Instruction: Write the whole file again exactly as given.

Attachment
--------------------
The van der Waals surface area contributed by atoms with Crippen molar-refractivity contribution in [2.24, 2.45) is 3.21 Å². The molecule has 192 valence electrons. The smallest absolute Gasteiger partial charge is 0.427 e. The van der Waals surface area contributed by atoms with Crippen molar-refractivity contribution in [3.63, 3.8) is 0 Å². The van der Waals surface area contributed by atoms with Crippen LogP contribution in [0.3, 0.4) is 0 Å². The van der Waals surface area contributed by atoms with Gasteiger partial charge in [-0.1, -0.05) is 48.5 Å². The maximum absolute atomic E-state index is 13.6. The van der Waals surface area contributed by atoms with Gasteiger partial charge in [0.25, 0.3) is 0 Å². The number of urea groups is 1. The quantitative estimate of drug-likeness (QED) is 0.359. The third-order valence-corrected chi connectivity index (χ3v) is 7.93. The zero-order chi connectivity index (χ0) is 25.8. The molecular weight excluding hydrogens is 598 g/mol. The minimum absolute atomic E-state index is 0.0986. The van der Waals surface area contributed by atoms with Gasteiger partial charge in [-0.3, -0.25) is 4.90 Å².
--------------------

The van der Waals surface area contributed by atoms with Crippen molar-refractivity contribution in [2.24, 2.45) is 3.21 Å². The molecule has 192 valence electrons. The smallest absolute Gasteiger partial charge is 0.427 e. The van der Waals surface area contributed by atoms with Crippen molar-refractivity contribution in [3.63, 3.8) is 0 Å². The van der Waals surface area contributed by atoms with Crippen LogP contribution in [0.3, 0.4) is 0 Å². The van der Waals surface area contributed by atoms with Gasteiger partial charge in [-0.1, -0.05) is 48.5 Å². The maximum absolute atomic E-state index is 13.6. The van der Waals surface area contributed by atoms with Gasteiger partial charge in [0.25, 0.3) is 0 Å². The number of urea groups is 1. The quantitative estimate of drug-likeness (QED) is 0.359. The third-order valence-corrected chi connectivity index (χ3v) is 7.93. The zero-order chi connectivity index (χ0) is 25.8. The molecular weight excluding hydrogens is 598 g/mol. The minimum absolute atomic E-state index is 0.0986. The van der Waals surface area contributed by atoms with Gasteiger partial charge in [-0.3, -0.25) is 4.90 Å².